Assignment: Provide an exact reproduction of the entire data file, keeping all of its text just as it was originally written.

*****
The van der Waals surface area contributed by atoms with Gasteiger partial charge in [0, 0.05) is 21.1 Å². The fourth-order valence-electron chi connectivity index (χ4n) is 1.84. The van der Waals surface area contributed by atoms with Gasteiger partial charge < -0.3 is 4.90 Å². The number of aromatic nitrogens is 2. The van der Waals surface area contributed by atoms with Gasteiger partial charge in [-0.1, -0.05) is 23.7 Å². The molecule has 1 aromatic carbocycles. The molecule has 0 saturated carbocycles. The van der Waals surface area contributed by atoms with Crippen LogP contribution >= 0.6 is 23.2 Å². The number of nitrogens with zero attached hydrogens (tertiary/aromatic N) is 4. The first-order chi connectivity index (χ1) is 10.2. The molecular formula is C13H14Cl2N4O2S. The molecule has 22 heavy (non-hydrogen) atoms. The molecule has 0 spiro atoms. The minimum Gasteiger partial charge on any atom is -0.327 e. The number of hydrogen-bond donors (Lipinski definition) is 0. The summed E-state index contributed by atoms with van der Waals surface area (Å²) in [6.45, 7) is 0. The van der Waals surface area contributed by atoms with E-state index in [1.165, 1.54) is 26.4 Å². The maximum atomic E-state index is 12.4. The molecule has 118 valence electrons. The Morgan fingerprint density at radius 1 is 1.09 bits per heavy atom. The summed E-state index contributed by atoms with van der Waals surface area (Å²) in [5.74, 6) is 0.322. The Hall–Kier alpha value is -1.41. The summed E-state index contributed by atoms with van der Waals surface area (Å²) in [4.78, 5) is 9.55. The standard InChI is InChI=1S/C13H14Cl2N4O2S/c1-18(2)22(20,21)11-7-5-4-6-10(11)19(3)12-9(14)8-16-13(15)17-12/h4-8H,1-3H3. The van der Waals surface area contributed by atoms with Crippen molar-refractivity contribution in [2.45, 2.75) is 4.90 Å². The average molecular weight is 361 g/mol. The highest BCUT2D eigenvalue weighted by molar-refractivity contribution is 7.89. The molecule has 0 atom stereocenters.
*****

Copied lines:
The van der Waals surface area contributed by atoms with Gasteiger partial charge in [0, 0.05) is 21.1 Å². The fourth-order valence-electron chi connectivity index (χ4n) is 1.84. The van der Waals surface area contributed by atoms with Gasteiger partial charge < -0.3 is 4.90 Å². The number of aromatic nitrogens is 2. The van der Waals surface area contributed by atoms with Gasteiger partial charge in [-0.1, -0.05) is 23.7 Å². The molecule has 1 aromatic carbocycles. The molecule has 0 saturated carbocycles. The van der Waals surface area contributed by atoms with Crippen LogP contribution >= 0.6 is 23.2 Å². The number of nitrogens with zero attached hydrogens (tertiary/aromatic N) is 4. The first-order chi connectivity index (χ1) is 10.2. The molecular formula is C13H14Cl2N4O2S. The molecule has 22 heavy (non-hydrogen) atoms. The molecule has 0 spiro atoms. The minimum Gasteiger partial charge on any atom is -0.327 e. The number of hydrogen-bond donors (Lipinski definition) is 0. The summed E-state index contributed by atoms with van der Waals surface area (Å²) in [6.45, 7) is 0. The van der Waals surface area contributed by atoms with E-state index in [1.165, 1.54) is 26.4 Å². The maximum atomic E-state index is 12.4. The molecule has 118 valence electrons. The Morgan fingerprint density at radius 1 is 1.09 bits per heavy atom. The summed E-state index contributed by atoms with van der Waals surface area (Å²) in [5.74, 6) is 0.322. The Hall–Kier alpha value is -1.41. The summed E-state index contributed by atoms with van der Waals surface area (Å²) in [4.78, 5) is 9.55. The standard InChI is InChI=1S/C13H14Cl2N4O2S/c1-18(2)22(20,21)11-7-5-4-6-10(11)19(3)12-9(14)8-16-13(15)17-12/h4-8H,1-3H3. The van der Waals surface area contributed by atoms with Crippen molar-refractivity contribution in [2.45, 2.75) is 4.90 Å². The average molecular weight is 361 g/mol. The highest BCUT2D eigenvalue weighted by molar-refractivity contribution is 7.89. The molecule has 0 atom stereocenters.